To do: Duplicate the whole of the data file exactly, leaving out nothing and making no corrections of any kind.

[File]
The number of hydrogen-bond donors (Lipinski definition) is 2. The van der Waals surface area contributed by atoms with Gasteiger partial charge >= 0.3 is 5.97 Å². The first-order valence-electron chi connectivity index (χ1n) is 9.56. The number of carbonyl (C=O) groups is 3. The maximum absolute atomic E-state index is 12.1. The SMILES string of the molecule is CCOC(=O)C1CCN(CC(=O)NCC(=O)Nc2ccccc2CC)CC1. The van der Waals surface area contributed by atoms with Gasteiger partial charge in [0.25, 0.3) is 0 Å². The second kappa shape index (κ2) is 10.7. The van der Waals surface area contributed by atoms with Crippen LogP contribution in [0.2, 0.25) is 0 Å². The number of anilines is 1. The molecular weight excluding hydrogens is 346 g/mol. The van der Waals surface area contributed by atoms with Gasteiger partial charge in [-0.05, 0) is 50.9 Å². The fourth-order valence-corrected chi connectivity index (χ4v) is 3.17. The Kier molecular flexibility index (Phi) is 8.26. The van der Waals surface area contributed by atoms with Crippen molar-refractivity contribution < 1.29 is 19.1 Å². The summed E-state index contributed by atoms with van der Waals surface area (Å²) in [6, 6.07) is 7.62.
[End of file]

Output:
The number of hydrogen-bond donors (Lipinski definition) is 2. The van der Waals surface area contributed by atoms with Gasteiger partial charge >= 0.3 is 5.97 Å². The first-order valence-electron chi connectivity index (χ1n) is 9.56. The number of carbonyl (C=O) groups is 3. The maximum absolute atomic E-state index is 12.1. The SMILES string of the molecule is CCOC(=O)C1CCN(CC(=O)NCC(=O)Nc2ccccc2CC)CC1. The van der Waals surface area contributed by atoms with Gasteiger partial charge in [0.25, 0.3) is 0 Å². The second kappa shape index (κ2) is 10.7. The van der Waals surface area contributed by atoms with Crippen LogP contribution in [0.2, 0.25) is 0 Å². The number of anilines is 1. The molecular weight excluding hydrogens is 346 g/mol. The van der Waals surface area contributed by atoms with Gasteiger partial charge in [-0.05, 0) is 50.9 Å². The fourth-order valence-corrected chi connectivity index (χ4v) is 3.17. The Kier molecular flexibility index (Phi) is 8.26. The van der Waals surface area contributed by atoms with Crippen molar-refractivity contribution < 1.29 is 19.1 Å². The summed E-state index contributed by atoms with van der Waals surface area (Å²) in [6, 6.07) is 7.62.